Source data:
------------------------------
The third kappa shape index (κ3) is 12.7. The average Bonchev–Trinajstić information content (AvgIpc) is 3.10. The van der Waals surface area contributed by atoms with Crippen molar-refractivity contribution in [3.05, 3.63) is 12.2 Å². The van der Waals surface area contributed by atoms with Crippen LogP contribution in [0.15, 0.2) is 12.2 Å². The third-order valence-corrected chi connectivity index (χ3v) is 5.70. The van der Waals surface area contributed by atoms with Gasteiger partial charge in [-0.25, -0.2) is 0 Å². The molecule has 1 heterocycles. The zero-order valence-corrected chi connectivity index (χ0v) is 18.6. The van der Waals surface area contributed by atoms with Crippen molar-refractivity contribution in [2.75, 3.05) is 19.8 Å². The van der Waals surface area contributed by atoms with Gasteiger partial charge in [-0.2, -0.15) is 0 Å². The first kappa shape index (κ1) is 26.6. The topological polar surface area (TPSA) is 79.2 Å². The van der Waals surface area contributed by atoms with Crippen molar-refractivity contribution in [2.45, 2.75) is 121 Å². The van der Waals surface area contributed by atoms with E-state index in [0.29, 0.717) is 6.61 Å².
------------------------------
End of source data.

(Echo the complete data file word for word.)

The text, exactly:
The third kappa shape index (κ3) is 12.7. The average Bonchev–Trinajstić information content (AvgIpc) is 3.10. The van der Waals surface area contributed by atoms with Crippen molar-refractivity contribution in [3.05, 3.63) is 12.2 Å². The van der Waals surface area contributed by atoms with Crippen LogP contribution in [0.15, 0.2) is 12.2 Å². The third-order valence-corrected chi connectivity index (χ3v) is 5.70. The van der Waals surface area contributed by atoms with Gasteiger partial charge in [-0.25, -0.2) is 0 Å². The molecule has 1 heterocycles. The zero-order valence-corrected chi connectivity index (χ0v) is 18.6. The van der Waals surface area contributed by atoms with Crippen molar-refractivity contribution in [2.75, 3.05) is 19.8 Å². The van der Waals surface area contributed by atoms with Gasteiger partial charge in [-0.2, -0.15) is 0 Å². The first kappa shape index (κ1) is 26.6. The topological polar surface area (TPSA) is 79.2 Å². The van der Waals surface area contributed by atoms with Crippen molar-refractivity contribution in [2.45, 2.75) is 121 Å². The van der Waals surface area contributed by atoms with E-state index in [0.29, 0.717) is 6.61 Å².